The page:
The Federal Reserve’s preferred gauge of inflation climbed in August at the quickest pace in 30 years, data released on Friday showed, keeping policymakers on edge as evidence mounts that rapidly rising prices are poised to last longer than practically any of them had expected earlier this year.
The numbers come at a pivotal moment, as inflationary warning signals abound. Used car prices show signs of picking up again, costs for raw goods like cotton and crude oil are increasing and companies continue to experience pain from persistent supply chain disruptions.
That is stoking fears in Washington and on Wall Street that although rapid price gains will eventually fade, the adjustment could drag on for months. A longer burst of inflation raises the chances that consumers will change their expectations and behavior, paving the way for more permanent price increases.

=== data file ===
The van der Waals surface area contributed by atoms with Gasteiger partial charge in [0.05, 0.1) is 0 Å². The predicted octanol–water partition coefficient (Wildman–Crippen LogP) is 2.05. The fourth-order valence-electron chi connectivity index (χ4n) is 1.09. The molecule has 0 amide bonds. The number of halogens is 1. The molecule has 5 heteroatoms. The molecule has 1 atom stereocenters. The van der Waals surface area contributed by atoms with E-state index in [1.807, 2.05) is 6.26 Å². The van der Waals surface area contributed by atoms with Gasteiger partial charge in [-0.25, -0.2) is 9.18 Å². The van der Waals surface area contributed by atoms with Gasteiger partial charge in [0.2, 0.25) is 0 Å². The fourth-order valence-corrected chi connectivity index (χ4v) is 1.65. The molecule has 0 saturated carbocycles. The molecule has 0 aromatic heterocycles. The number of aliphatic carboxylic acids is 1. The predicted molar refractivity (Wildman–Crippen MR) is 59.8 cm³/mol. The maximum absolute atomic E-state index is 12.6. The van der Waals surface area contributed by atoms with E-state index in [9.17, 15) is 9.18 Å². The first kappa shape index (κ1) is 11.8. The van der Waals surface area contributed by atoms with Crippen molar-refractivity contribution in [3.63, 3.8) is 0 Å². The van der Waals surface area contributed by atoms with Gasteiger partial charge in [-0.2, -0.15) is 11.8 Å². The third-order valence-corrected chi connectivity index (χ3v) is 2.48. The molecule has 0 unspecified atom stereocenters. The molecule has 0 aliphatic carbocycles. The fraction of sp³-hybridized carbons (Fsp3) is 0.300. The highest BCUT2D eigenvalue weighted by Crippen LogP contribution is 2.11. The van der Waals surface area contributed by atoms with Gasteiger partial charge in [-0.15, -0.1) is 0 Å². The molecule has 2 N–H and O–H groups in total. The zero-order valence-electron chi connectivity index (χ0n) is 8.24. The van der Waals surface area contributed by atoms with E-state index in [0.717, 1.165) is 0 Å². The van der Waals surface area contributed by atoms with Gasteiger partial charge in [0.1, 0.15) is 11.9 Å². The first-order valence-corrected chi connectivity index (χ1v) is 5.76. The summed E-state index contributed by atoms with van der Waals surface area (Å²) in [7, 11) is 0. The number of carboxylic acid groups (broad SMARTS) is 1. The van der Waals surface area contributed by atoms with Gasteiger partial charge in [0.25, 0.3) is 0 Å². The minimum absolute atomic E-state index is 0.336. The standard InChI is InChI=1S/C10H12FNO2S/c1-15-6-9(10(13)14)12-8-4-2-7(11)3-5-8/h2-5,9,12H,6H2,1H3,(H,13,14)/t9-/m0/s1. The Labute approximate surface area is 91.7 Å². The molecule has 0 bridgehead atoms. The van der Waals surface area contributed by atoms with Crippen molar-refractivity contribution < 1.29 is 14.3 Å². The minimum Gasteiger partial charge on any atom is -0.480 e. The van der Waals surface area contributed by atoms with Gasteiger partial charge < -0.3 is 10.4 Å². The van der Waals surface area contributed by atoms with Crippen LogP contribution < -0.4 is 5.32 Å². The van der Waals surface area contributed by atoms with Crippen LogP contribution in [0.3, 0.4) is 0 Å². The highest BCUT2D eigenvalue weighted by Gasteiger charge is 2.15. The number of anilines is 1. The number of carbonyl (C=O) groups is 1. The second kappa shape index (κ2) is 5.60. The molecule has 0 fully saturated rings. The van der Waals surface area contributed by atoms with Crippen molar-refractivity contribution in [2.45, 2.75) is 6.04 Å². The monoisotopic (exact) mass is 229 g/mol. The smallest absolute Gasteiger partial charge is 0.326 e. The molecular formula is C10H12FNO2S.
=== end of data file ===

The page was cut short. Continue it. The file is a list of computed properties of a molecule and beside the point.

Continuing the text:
It is a high-stakes juncture for policymakers. The Fed is preparing to withdraw some of its support for the economy soon, but it would prefer to do so only gradually, given the millions of Americans who remain out of work. The White House is trying to pass two big policy packages at the core of President Biden’s economic agenda, and Republicans have begun wielding every new inflation data point as an argument against more federal spending.
The August rise in the Personal Consumption Expenditures index is stoking fears that although rapid price gains will eventually fade, the adjustment could drag on for months, @jeannasmialek writes. https://t.co/PmlzSdu1kN
— NYT Business (@nytimesbusiness) October 2, 2021